Commerce Secretary Gina Raimondo admitted Tuesday that the Biden administration is running out of options as it scrambles to bring down gas prices that have surged to record highs across the nation in recent weeks.
“Unfortunately, that is the brutal reality,” Raimondo told CNN.
The stark admission echoed similar remarks from President Biden, who has faced mounting pressure to respond to the gas crisis. The national average cost of a gallon of gas has reached an all-time high and is poised to surpass $5 for the first time on record.
Raimondo echoed Biden’s frequent assertion that Russian President Vladimir Putin and his brutal invasion of Ukraine are most responsible for the spike in gas prices. Biden has referred to the increase as “Putin’s price hike.”
“This is, in large part, caused by Putin’s aggression,” Raimondo said. “Since Putin moved troops to the border of Ukraine, gas prices have gone up over $1.40 a gallon. The president is asking for Congress and others for potential ideas. But as you say, the reality is that there isn’t very much more to be done.”
Raimondo suggested some potential steps that would require action from lawmakers on Capitol Hill, such as the implementation of a gas tax holiday.
“The president is thinking about this every day and pushing his team and Congress to come up with any idea possible because we’re deeply aware of how this is hurting American families,” the commerce secretary added.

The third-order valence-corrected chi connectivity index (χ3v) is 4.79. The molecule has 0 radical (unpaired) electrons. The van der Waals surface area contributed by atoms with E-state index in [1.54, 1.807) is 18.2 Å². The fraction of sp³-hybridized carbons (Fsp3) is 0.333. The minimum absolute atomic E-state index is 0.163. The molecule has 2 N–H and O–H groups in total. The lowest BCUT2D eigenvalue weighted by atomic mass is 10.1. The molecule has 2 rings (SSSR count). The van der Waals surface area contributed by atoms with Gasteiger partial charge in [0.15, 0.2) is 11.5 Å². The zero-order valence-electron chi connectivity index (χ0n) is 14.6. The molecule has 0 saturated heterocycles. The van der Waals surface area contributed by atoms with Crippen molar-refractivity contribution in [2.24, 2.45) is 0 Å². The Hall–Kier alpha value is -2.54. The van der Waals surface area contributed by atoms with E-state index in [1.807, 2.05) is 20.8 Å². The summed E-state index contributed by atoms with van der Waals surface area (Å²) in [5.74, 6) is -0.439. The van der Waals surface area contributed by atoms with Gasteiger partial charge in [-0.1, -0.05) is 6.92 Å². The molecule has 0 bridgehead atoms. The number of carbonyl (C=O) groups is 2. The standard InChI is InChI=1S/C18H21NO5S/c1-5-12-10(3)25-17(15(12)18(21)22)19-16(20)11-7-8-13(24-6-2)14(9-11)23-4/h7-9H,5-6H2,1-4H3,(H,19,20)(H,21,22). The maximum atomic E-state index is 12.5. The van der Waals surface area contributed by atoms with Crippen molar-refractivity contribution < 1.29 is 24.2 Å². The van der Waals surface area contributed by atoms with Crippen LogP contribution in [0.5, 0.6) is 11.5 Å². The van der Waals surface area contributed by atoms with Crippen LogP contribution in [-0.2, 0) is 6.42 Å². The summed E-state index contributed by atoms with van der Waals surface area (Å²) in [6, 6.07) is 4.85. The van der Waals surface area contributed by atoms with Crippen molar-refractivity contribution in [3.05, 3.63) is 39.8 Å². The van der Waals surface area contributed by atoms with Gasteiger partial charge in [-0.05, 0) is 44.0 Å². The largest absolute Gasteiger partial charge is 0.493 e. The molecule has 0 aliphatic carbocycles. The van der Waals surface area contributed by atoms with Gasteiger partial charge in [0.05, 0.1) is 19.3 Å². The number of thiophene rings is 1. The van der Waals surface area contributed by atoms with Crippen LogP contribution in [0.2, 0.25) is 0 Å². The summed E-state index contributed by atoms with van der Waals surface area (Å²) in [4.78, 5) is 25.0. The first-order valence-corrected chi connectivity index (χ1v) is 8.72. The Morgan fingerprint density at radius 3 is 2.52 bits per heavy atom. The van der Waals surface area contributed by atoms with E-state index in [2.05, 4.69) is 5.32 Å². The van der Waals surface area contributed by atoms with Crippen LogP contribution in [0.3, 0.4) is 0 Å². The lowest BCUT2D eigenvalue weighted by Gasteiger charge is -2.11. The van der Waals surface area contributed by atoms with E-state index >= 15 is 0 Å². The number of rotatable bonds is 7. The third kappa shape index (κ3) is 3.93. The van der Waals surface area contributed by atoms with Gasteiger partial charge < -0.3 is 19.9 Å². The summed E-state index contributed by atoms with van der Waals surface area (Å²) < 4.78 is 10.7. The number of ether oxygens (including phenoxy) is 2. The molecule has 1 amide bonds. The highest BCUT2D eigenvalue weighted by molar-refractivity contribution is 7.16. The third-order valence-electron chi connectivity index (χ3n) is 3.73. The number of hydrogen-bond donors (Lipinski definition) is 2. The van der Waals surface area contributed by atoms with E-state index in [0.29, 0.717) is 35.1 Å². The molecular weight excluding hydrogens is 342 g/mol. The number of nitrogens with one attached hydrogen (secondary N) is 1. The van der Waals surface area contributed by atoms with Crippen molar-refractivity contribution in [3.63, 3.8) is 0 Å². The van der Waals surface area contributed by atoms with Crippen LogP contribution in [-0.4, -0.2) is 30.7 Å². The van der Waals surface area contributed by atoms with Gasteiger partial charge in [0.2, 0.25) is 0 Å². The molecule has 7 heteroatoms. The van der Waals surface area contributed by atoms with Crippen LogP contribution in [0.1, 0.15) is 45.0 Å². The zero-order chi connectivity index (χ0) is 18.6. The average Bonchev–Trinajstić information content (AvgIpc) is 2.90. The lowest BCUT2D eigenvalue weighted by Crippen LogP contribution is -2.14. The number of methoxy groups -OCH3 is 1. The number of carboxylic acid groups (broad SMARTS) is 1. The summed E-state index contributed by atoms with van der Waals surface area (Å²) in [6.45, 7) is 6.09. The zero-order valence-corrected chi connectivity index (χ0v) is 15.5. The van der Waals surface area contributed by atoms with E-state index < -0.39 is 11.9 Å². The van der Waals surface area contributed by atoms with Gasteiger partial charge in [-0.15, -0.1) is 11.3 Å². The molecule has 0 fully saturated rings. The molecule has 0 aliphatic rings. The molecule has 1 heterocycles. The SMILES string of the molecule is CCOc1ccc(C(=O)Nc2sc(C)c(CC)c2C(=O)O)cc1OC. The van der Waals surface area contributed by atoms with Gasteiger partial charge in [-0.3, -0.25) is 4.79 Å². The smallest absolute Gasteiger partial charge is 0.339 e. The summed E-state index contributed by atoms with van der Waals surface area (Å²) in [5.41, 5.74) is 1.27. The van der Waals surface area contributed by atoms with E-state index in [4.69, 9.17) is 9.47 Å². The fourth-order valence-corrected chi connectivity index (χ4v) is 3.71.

In New York, motorists are paying an average of $4.988 per gallon, with higher prices in New York City and some other metro areas. The national average is hovering at a record $4.955, according to AAA.
At least 15 US states have surged past the $5 threshold as of Wednesday, with Ohio and Pennsylvania joining the growing list overnight. States already on the list included Maine, Massachusetts, New Jersey, Washington, Oregon, California, Nevada, Arizona, Alaska, Hawaii, Michigan, Illinois and Indiana.
Oil prices have surged around the world as the Russia-Ukraine war further upended a global energy market that was already struggling to keep pace with demand as the COVID-19 pandemic abates.
Republican lawmakers are among those who have argued that Biden’s energy policies have played a key role in the gas crisis. Critics say Biden should engage with US oil firms to ramp up production.
Earlier this year, experts told The Post that the president could achieve an immediate drop in prices by declaring a rollback on energy-related regulations.
When asked about the likelihood of surging prices in March, Biden said his administration “can’t do much right now” to bring costs down. Some limited steps, such as a release of oil from the strategic reserve, have had little effect.
Transportation Secretary Pete Buttigieg defended the administration’s handling of the situation during an interview last weekend, declaring that the “price of gasoline is not set by a dial in the Oval Office.”
“When an oil company is deciding, hour by hour, how much to charge you for a gallon of gas, they’re not calling the administration to ask what they should do; they’re doing it based on their goal of maximizing their profits,” Buttigieg said.